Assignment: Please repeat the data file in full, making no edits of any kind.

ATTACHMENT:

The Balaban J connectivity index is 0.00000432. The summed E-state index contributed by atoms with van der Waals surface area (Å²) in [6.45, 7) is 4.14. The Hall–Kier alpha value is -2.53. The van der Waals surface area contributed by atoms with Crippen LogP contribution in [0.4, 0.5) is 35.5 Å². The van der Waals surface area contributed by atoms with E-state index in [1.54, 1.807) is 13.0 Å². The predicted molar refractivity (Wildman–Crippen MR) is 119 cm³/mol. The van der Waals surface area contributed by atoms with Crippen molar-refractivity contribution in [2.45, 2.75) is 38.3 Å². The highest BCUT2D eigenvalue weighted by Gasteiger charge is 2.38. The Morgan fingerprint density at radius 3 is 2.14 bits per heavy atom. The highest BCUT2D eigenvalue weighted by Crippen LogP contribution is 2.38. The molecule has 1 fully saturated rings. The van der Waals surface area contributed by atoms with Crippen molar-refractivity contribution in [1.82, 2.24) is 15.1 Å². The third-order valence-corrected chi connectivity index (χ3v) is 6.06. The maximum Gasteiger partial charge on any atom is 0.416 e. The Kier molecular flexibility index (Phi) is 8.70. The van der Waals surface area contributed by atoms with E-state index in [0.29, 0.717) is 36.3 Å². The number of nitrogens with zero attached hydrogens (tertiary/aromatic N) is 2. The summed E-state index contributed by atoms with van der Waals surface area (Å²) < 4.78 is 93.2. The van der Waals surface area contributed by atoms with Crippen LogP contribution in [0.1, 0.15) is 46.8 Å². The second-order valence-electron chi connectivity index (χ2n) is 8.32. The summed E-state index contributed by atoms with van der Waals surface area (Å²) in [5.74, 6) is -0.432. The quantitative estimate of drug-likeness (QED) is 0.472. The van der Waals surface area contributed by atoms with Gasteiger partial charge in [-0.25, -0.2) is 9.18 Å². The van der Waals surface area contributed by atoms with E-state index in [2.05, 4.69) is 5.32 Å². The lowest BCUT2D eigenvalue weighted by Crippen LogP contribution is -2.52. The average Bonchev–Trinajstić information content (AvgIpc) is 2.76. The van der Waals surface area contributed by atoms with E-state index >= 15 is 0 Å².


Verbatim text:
The Balaban J connectivity index is 0.00000432. The summed E-state index contributed by atoms with van der Waals surface area (Å²) in [6.45, 7) is 4.14. The Hall–Kier alpha value is -2.53. The van der Waals surface area contributed by atoms with Crippen LogP contribution in [0.4, 0.5) is 35.5 Å². The van der Waals surface area contributed by atoms with E-state index in [1.54, 1.807) is 13.0 Å². The predicted molar refractivity (Wildman–Crippen MR) is 119 cm³/mol. The van der Waals surface area contributed by atoms with Crippen molar-refractivity contribution in [2.45, 2.75) is 38.3 Å². The highest BCUT2D eigenvalue weighted by Gasteiger charge is 2.38. The Morgan fingerprint density at radius 3 is 2.14 bits per heavy atom. The highest BCUT2D eigenvalue weighted by Crippen LogP contribution is 2.38. The molecule has 1 fully saturated rings. The van der Waals surface area contributed by atoms with Crippen molar-refractivity contribution in [1.82, 2.24) is 15.1 Å². The third-order valence-corrected chi connectivity index (χ3v) is 6.06. The maximum Gasteiger partial charge on any atom is 0.416 e. The Kier molecular flexibility index (Phi) is 8.70. The van der Waals surface area contributed by atoms with E-state index in [0.29, 0.717) is 36.3 Å². The number of nitrogens with zero attached hydrogens (tertiary/aromatic N) is 2. The summed E-state index contributed by atoms with van der Waals surface area (Å²) < 4.78 is 93.2. The van der Waals surface area contributed by atoms with Crippen LogP contribution in [0.1, 0.15) is 46.8 Å². The second-order valence-electron chi connectivity index (χ2n) is 8.32. The summed E-state index contributed by atoms with van der Waals surface area (Å²) in [5.74, 6) is -0.432. The quantitative estimate of drug-likeness (QED) is 0.472. The van der Waals surface area contributed by atoms with Gasteiger partial charge in [-0.25, -0.2) is 9.18 Å². The van der Waals surface area contributed by atoms with E-state index in [2.05, 4.69) is 5.32 Å². The lowest BCUT2D eigenvalue weighted by Crippen LogP contribution is -2.52. The average Bonchev–Trinajstić information content (AvgIpc) is 2.76. The van der Waals surface area contributed by atoms with E-state index >= 15 is 0 Å².